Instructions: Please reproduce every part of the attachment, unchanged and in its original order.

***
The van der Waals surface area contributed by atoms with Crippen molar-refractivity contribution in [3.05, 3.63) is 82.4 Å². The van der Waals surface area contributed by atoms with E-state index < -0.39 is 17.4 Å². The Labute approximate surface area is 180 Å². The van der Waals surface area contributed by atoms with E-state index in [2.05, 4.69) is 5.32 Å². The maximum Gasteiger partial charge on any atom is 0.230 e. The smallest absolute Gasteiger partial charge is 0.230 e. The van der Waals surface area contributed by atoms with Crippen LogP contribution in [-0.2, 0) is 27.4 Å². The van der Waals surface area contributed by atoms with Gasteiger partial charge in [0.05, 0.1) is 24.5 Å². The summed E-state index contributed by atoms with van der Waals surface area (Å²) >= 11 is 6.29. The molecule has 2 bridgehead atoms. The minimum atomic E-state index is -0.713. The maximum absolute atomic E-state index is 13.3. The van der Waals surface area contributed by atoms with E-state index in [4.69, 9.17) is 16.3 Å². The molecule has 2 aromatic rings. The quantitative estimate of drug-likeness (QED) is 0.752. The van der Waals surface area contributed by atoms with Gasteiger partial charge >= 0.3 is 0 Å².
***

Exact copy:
The van der Waals surface area contributed by atoms with Crippen molar-refractivity contribution in [3.05, 3.63) is 82.4 Å². The van der Waals surface area contributed by atoms with E-state index < -0.39 is 17.4 Å². The Labute approximate surface area is 180 Å². The van der Waals surface area contributed by atoms with E-state index in [2.05, 4.69) is 5.32 Å². The maximum Gasteiger partial charge on any atom is 0.230 e. The smallest absolute Gasteiger partial charge is 0.230 e. The van der Waals surface area contributed by atoms with Crippen LogP contribution in [-0.2, 0) is 27.4 Å². The van der Waals surface area contributed by atoms with Gasteiger partial charge in [0.05, 0.1) is 24.5 Å². The summed E-state index contributed by atoms with van der Waals surface area (Å²) >= 11 is 6.29. The molecule has 2 bridgehead atoms. The minimum atomic E-state index is -0.713. The maximum absolute atomic E-state index is 13.3. The van der Waals surface area contributed by atoms with E-state index in [4.69, 9.17) is 16.3 Å². The molecule has 2 aromatic rings. The quantitative estimate of drug-likeness (QED) is 0.752. The van der Waals surface area contributed by atoms with Gasteiger partial charge >= 0.3 is 0 Å².